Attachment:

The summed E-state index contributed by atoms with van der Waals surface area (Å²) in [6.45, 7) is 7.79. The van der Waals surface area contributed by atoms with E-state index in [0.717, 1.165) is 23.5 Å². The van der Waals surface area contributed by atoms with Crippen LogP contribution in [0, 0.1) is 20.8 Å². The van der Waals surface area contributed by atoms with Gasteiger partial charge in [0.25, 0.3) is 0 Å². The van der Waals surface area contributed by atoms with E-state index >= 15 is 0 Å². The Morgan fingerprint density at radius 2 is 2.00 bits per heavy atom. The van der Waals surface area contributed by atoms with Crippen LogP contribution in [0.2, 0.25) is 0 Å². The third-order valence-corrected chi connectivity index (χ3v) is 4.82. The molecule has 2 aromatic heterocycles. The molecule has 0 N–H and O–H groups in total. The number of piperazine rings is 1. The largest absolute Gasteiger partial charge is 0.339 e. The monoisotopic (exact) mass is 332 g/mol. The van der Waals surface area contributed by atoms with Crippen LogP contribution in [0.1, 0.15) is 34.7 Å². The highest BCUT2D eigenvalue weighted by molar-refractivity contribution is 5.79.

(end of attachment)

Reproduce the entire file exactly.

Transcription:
The summed E-state index contributed by atoms with van der Waals surface area (Å²) in [6.45, 7) is 7.79. The van der Waals surface area contributed by atoms with E-state index in [0.717, 1.165) is 23.5 Å². The van der Waals surface area contributed by atoms with Crippen LogP contribution in [0, 0.1) is 20.8 Å². The van der Waals surface area contributed by atoms with Gasteiger partial charge in [0.25, 0.3) is 0 Å². The van der Waals surface area contributed by atoms with E-state index >= 15 is 0 Å². The Morgan fingerprint density at radius 2 is 2.00 bits per heavy atom. The van der Waals surface area contributed by atoms with Crippen LogP contribution in [0.2, 0.25) is 0 Å². The third-order valence-corrected chi connectivity index (χ3v) is 4.82. The molecule has 2 aromatic heterocycles. The molecule has 0 N–H and O–H groups in total. The number of piperazine rings is 1. The largest absolute Gasteiger partial charge is 0.339 e. The monoisotopic (exact) mass is 332 g/mol. The van der Waals surface area contributed by atoms with Crippen LogP contribution in [0.1, 0.15) is 34.7 Å². The highest BCUT2D eigenvalue weighted by molar-refractivity contribution is 5.79.